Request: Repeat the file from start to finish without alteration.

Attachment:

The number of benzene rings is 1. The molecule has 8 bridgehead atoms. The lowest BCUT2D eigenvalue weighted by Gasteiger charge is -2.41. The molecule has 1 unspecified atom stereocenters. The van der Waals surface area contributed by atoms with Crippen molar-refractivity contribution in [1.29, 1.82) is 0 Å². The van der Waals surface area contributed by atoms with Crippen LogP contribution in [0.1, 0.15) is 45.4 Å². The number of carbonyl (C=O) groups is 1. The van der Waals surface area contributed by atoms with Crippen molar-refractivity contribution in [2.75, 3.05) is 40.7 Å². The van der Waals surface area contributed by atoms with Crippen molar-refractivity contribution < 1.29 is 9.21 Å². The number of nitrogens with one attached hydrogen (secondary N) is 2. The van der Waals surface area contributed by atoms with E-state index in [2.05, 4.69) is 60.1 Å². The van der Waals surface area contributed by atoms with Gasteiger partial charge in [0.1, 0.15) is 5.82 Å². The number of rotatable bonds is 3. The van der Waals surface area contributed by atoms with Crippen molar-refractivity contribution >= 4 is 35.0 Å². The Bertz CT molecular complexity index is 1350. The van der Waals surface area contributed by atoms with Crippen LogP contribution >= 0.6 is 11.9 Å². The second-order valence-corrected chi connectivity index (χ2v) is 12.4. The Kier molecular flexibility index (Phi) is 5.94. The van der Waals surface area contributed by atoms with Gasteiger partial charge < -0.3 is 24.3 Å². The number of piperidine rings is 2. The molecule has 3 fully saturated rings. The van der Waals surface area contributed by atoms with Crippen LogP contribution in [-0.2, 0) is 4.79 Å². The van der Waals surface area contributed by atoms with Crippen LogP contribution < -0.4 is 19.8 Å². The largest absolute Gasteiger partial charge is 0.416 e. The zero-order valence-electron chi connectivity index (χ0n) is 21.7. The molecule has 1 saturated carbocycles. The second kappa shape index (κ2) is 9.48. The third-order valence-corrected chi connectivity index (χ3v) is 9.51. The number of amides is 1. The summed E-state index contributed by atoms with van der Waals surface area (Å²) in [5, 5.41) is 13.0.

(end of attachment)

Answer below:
The number of benzene rings is 1. The molecule has 8 bridgehead atoms. The lowest BCUT2D eigenvalue weighted by Gasteiger charge is -2.41. The molecule has 1 unspecified atom stereocenters. The van der Waals surface area contributed by atoms with Crippen molar-refractivity contribution in [1.29, 1.82) is 0 Å². The van der Waals surface area contributed by atoms with Crippen LogP contribution in [0.1, 0.15) is 45.4 Å². The number of carbonyl (C=O) groups is 1. The van der Waals surface area contributed by atoms with Crippen molar-refractivity contribution in [2.75, 3.05) is 40.7 Å². The van der Waals surface area contributed by atoms with Crippen molar-refractivity contribution < 1.29 is 9.21 Å². The number of nitrogens with one attached hydrogen (secondary N) is 2. The van der Waals surface area contributed by atoms with E-state index in [2.05, 4.69) is 60.1 Å². The van der Waals surface area contributed by atoms with Gasteiger partial charge in [0.1, 0.15) is 5.82 Å². The number of rotatable bonds is 3. The van der Waals surface area contributed by atoms with Crippen molar-refractivity contribution >= 4 is 35.0 Å². The Bertz CT molecular complexity index is 1350. The van der Waals surface area contributed by atoms with Crippen LogP contribution >= 0.6 is 11.9 Å². The second-order valence-corrected chi connectivity index (χ2v) is 12.4. The Kier molecular flexibility index (Phi) is 5.94. The van der Waals surface area contributed by atoms with Gasteiger partial charge < -0.3 is 24.3 Å². The number of piperidine rings is 2. The molecule has 3 fully saturated rings. The van der Waals surface area contributed by atoms with Crippen LogP contribution in [-0.2, 0) is 4.79 Å². The van der Waals surface area contributed by atoms with Crippen LogP contribution < -0.4 is 19.8 Å². The largest absolute Gasteiger partial charge is 0.416 e. The zero-order valence-electron chi connectivity index (χ0n) is 21.7. The molecule has 1 saturated carbocycles. The second kappa shape index (κ2) is 9.48. The third-order valence-corrected chi connectivity index (χ3v) is 9.51. The number of amides is 1. The summed E-state index contributed by atoms with van der Waals surface area (Å²) in [5, 5.41) is 13.0.